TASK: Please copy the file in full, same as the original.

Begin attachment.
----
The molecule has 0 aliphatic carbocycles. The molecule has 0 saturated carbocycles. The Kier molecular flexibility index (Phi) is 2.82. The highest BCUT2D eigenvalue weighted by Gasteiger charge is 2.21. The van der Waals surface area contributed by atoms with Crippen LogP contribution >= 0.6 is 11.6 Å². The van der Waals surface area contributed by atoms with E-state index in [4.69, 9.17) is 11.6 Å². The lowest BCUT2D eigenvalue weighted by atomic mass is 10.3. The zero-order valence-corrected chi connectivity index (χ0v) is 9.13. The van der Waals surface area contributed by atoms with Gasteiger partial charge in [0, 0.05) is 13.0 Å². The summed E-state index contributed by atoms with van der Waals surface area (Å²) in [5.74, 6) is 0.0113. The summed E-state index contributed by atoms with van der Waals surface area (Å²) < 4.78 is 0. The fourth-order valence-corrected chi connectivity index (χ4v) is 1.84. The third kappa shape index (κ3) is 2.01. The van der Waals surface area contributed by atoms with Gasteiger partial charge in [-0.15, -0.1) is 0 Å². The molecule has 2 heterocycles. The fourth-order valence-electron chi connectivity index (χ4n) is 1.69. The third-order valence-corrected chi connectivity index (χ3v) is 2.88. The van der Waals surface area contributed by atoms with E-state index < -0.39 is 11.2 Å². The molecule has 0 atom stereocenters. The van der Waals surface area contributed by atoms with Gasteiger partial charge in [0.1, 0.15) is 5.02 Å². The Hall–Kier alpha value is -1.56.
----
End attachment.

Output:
The molecule has 0 aliphatic carbocycles. The molecule has 0 saturated carbocycles. The Kier molecular flexibility index (Phi) is 2.82. The highest BCUT2D eigenvalue weighted by Gasteiger charge is 2.21. The van der Waals surface area contributed by atoms with Crippen LogP contribution >= 0.6 is 11.6 Å². The van der Waals surface area contributed by atoms with E-state index in [4.69, 9.17) is 11.6 Å². The lowest BCUT2D eigenvalue weighted by atomic mass is 10.3. The zero-order valence-corrected chi connectivity index (χ0v) is 9.13. The van der Waals surface area contributed by atoms with Gasteiger partial charge in [0, 0.05) is 13.0 Å². The summed E-state index contributed by atoms with van der Waals surface area (Å²) in [5.74, 6) is 0.0113. The summed E-state index contributed by atoms with van der Waals surface area (Å²) < 4.78 is 0. The fourth-order valence-corrected chi connectivity index (χ4v) is 1.84. The third kappa shape index (κ3) is 2.01. The van der Waals surface area contributed by atoms with Gasteiger partial charge in [-0.15, -0.1) is 0 Å². The molecule has 2 heterocycles. The fourth-order valence-electron chi connectivity index (χ4n) is 1.69. The third-order valence-corrected chi connectivity index (χ3v) is 2.88. The van der Waals surface area contributed by atoms with E-state index < -0.39 is 11.2 Å². The molecule has 0 atom stereocenters. The van der Waals surface area contributed by atoms with Gasteiger partial charge in [0.1, 0.15) is 5.02 Å². The Hall–Kier alpha value is -1.56.